{cf. Amerindian & African Thundre-birds}


"a type of shrub known as "horse mulberry" (... Coriaria sinica) ... contains many evil spirits. These spirits frequently come to the village and make people sick. Thus, the Mosuo people are sure to worship the horse mulberry when they are sick.

There is also a type of smelly and poisonous tree

p. 431

known locally as ci xiangshu ..., which is said to be haunted by spirits who make people sick. The local daba have a sacred text called Wabu ..., which is used to worship the tree.

Another tree, the pu-erguoduo ..., is known as the "tree of fertility," and is worshiped by those who want to have children."

2.5 (p. 431) ancestors {ancestresses}

"Mt Ganmu is a symbol of the female spirits ... . [2.7 (p. 432) "Mt. Ganmu as a vagina."]

The matrilinear ancestors are worshiped in two places in the home – one is on a wooden table between a big bed and a small bed. A small altar table is put in front, upon which the bowls and chopsticks that the ancestors liked when they were alive are placed."

2.6 (p. 431) housing as abodes of spirits

"the door has a door spirit,

{cf. Roman door-deity Janus}

and large doors are guarded by four spirits.

{At Faleria in Etruria there was worshipped as Quadrifrons "a statue of Janus with four faces." (P, s.v. "Janus")}

The spirit above the door is Jixiha-er ..., which is a mythical bird or "roc."

{Apokalupsis of Ioannes 4:7 :-

"the fourth beast was like a flying eagle."

The spirit on the left side is a yak, while

"the second beast like a calf"

the one on the right is a tiger.

"the third beast ..."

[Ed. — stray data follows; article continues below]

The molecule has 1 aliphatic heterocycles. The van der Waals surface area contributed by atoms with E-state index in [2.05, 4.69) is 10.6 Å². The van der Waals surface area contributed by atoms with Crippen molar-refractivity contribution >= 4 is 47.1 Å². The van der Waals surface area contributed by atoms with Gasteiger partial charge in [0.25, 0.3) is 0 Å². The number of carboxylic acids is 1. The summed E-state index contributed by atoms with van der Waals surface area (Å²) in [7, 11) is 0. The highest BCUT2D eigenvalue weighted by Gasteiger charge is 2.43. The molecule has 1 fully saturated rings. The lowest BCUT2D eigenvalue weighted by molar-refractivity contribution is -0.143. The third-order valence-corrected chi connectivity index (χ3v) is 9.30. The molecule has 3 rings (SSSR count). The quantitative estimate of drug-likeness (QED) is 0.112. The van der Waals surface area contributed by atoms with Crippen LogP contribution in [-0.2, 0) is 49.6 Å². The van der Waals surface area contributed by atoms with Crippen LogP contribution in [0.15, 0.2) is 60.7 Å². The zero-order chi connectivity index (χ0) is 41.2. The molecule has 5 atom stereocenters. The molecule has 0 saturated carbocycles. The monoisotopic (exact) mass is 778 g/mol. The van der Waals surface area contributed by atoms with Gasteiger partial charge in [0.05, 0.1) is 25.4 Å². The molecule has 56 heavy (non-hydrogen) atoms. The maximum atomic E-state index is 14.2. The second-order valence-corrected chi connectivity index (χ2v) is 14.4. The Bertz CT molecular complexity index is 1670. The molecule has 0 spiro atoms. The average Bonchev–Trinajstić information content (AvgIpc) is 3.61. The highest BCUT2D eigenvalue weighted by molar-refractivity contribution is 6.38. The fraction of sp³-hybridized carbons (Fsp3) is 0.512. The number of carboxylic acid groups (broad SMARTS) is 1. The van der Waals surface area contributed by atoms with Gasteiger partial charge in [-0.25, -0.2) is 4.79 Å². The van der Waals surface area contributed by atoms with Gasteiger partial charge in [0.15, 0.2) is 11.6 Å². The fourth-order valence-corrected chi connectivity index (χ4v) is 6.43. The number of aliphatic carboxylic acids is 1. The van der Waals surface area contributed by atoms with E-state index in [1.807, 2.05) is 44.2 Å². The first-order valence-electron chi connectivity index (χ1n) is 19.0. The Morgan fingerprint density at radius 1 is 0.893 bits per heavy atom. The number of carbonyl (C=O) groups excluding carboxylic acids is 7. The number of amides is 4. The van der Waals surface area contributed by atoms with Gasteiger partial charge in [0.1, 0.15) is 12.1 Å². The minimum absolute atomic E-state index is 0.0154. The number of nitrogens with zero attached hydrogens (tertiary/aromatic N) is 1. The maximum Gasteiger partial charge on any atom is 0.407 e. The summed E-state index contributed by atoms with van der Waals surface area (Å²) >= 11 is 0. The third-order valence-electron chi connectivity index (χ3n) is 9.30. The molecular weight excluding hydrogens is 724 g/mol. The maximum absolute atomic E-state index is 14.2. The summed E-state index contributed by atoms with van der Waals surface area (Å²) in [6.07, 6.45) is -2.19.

The spirit below the door is a lion."

"the first beast was like a lion"}

P = Pantologia. London, 1819. http://books.google.com.au/books?id=sTsKAQAAMAAJ&pg=PT203&lpg=PT203&dq=Faleria+"Janus+quadrifrons"&source=bl&ots=UDHEZZgbyu&sig=WgkEM_ACqQl7g8tcYaw0IBqzLUs&hl=en&sa=X&ei=UFsVT6m-OeLq0gGkvd2LAw&s

2.7 (p. 432) beliefs regarding genitalia

"The mountain creeks and rock caves are viewed as female sexual organs and worshiped as such. ... In the Lazi Cave ... of Wujiao Township in Muli County, ... Xifan ... people (a subgroup of Tibetans) and Mosuo people view ... the vagina of the Goddess and worship it frequently. The worship ceremony follows ...

pine torches ...

{cf. the pine-torch thursos of the Mainades}

required ... young lovers and couples have sex in the forest

{a custom of Bakkhanalia}

and spend the night together praying for a baby."

"Male sexual organs are also worshiped. ... In a mountain cave in Eryaduokawa Village ... in Muli County, ... ceremony includes ... engaging in physical contact, having sex, etc."

2.8 (p. 432) ghosts

"those who die normally ... are categorized as ancestors and viewed as good ghosts.

The others are called wild ghosts, who did not die in a normal way."


3. (pp. 433-441) "Patterns of Belief".

3.1 (pp. 433-5) divination



divination with __



"divination is used to determine the location of ghosts."



clothes : "Mosuo people ... chant the name of the ghost while measuring the length of the garment. They measure it over and over while they chant the names of various ghosts."



split sticks : "the ritualists pick seventeen 12-centimeter-long sticks of wood, then split them in half to make seventeen pairs. The uncut sides symbolize inauspicious omens while the cut sides symbolize lucky omens."